Bohemian Rhapsody


If you were a fan of Queen in the 70's and 80's you'll remember there was something about them that was distinctly different from other bands that also ruled the airwaves and charts. It wasn't just their legendary frontman who dominates the spotlight in this film. It was the chemistry and originality of their music. They could rock out with a heavier track like Stone Cold Crazy, pull off a hit which was practically disco in Another One Bites The Dust, and produce transcendent concert anthems We Will Rock You and We Are The Champions. Of course, the song Bohemian Rhapsody defies easy descriptions and has no equal - much like Freddie Mercury himself.

So, going into the theater, I wasn't sure what to expect. Would anyone really be able to bring this band and their story to life for a new generation while satisfying the generation that witnessed it first hand?

Bryan Singer and team made excellent choices in casting the band members. It is not too much to say that, after two minutes on screen, Gwilym Lee, Ben Hardy and Joseph Mazzello make you believe that they are Brian May, Roger Taylor and John Deacon respectively. As for Rami Malek's performance as Freddie Mercury, I can't imagine that anyone could have done better.


The film gets off to a good start with a glimpse of Freddie entering Wembley Stadium for 1985's Live Aid concert before cutting back to the early 70's and the origin of the band. A series of scenes follow that quickly chronicle the smaller gigs and the signing of their first recording contract, leading up to a hugely successful major US tour. We witness the emergence of a level of audience participation that turns out to be a defining component to their live shows.


Its important to note that, though this film is a biopic about the band Queen, it focuses much more on Freddie than the rest of the band. There is very little back-story or revealing information about Brian May, Roger Taylor or John Deacon. Instead, you'll meet Freddie's family and learn about their origins as Parsi Indians in British India with Freddie being born in Zanzibar. There's a bit about his early job as an airline baggage handler before he joins Queen (originally called Smile). You'll learn about the name change from Farrokh Bulsara to Freddie Mercury that coincided with the band name being changed to Queen just prior to them signing with EMI records.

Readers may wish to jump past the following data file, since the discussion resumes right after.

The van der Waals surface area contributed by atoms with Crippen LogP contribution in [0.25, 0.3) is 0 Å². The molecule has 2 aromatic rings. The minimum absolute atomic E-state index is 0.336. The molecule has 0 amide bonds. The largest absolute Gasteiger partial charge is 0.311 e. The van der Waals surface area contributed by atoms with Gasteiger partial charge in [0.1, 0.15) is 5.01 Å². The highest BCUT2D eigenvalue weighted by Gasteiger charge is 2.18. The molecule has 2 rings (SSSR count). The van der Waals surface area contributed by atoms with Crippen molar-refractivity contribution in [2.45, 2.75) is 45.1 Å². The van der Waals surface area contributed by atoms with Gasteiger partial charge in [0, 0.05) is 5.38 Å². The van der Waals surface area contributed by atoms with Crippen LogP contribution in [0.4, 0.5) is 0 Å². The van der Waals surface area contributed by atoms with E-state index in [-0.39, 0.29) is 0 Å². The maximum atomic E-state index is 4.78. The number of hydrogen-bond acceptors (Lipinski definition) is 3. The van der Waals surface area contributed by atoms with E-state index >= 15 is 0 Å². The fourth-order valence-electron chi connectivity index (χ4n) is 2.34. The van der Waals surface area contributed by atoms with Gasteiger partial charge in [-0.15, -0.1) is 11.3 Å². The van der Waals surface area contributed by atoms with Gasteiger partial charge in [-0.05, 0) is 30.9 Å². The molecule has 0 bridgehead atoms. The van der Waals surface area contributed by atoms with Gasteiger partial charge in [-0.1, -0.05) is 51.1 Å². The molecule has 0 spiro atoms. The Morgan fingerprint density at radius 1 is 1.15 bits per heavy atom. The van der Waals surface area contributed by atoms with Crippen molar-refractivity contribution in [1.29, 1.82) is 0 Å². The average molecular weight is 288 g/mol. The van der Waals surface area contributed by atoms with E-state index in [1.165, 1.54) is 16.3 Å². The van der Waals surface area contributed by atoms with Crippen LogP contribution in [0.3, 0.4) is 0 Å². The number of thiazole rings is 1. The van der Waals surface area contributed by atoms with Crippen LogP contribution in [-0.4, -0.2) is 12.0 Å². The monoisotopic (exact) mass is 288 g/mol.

A major story line follows Freddie's relationship with Mary Austin, perfectly played by Lucy Boynton. Their relationship starts out being romantic but evolves to a life-long close friendship as Freddie comes to accept his homosexuality. Scenes that explore Freddie's personality, lifestyle and increasingly close relationship with manager Paul Prenter are interspersed with scenes that focus on concerts and recording sessions. These turned out to be some of the most fun and engaging parts of the film.

In the end, it is really all about the music. As Freddie would probably say himself, he was much more famous and important for what he did as as musician and entertainer than who he was in his private life. This is brought into clear focus in the film's final 20 minutes that recreate the famous Live Aid performance in its entirety. Years had gone by in which the band had not performed together as Freddie pursued a solo career and spiraled into increasing unhappiness and disillusionment. Yet, within a week's time they were able to bring it together, recapture the magic and give us a performance for the ages.

Don't miss the end credits which show early live footage of Queen performing Don't Stop Me Now!